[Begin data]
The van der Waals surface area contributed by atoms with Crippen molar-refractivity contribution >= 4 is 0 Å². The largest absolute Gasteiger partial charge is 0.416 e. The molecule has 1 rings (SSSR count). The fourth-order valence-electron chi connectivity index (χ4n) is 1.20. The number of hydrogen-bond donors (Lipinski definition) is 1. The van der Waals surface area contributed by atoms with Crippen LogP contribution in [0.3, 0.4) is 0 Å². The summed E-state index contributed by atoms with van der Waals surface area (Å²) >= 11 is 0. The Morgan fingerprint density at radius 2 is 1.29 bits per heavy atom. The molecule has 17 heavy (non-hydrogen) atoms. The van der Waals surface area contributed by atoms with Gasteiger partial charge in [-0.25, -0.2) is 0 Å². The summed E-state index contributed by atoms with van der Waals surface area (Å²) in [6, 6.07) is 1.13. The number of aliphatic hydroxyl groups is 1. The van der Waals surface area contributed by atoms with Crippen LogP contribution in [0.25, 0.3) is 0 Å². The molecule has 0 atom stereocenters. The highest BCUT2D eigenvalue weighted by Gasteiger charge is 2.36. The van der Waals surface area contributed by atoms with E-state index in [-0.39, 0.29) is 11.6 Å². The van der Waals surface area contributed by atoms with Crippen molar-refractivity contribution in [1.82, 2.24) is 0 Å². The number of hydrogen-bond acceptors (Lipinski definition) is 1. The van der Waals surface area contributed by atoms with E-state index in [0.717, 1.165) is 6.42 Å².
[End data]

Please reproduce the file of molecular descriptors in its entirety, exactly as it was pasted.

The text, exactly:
The van der Waals surface area contributed by atoms with Crippen molar-refractivity contribution >= 4 is 0 Å². The largest absolute Gasteiger partial charge is 0.416 e. The molecule has 1 rings (SSSR count). The fourth-order valence-electron chi connectivity index (χ4n) is 1.20. The number of hydrogen-bond donors (Lipinski definition) is 1. The van der Waals surface area contributed by atoms with Crippen LogP contribution in [0.3, 0.4) is 0 Å². The summed E-state index contributed by atoms with van der Waals surface area (Å²) >= 11 is 0. The Morgan fingerprint density at radius 2 is 1.29 bits per heavy atom. The molecule has 17 heavy (non-hydrogen) atoms. The van der Waals surface area contributed by atoms with Gasteiger partial charge in [-0.25, -0.2) is 0 Å². The summed E-state index contributed by atoms with van der Waals surface area (Å²) in [6, 6.07) is 1.13. The number of aliphatic hydroxyl groups is 1. The van der Waals surface area contributed by atoms with Crippen LogP contribution in [0.25, 0.3) is 0 Å². The molecule has 0 atom stereocenters. The highest BCUT2D eigenvalue weighted by Gasteiger charge is 2.36. The van der Waals surface area contributed by atoms with E-state index in [-0.39, 0.29) is 11.6 Å². The van der Waals surface area contributed by atoms with Crippen molar-refractivity contribution in [1.82, 2.24) is 0 Å². The number of hydrogen-bond acceptors (Lipinski definition) is 1. The van der Waals surface area contributed by atoms with E-state index in [0.717, 1.165) is 6.42 Å².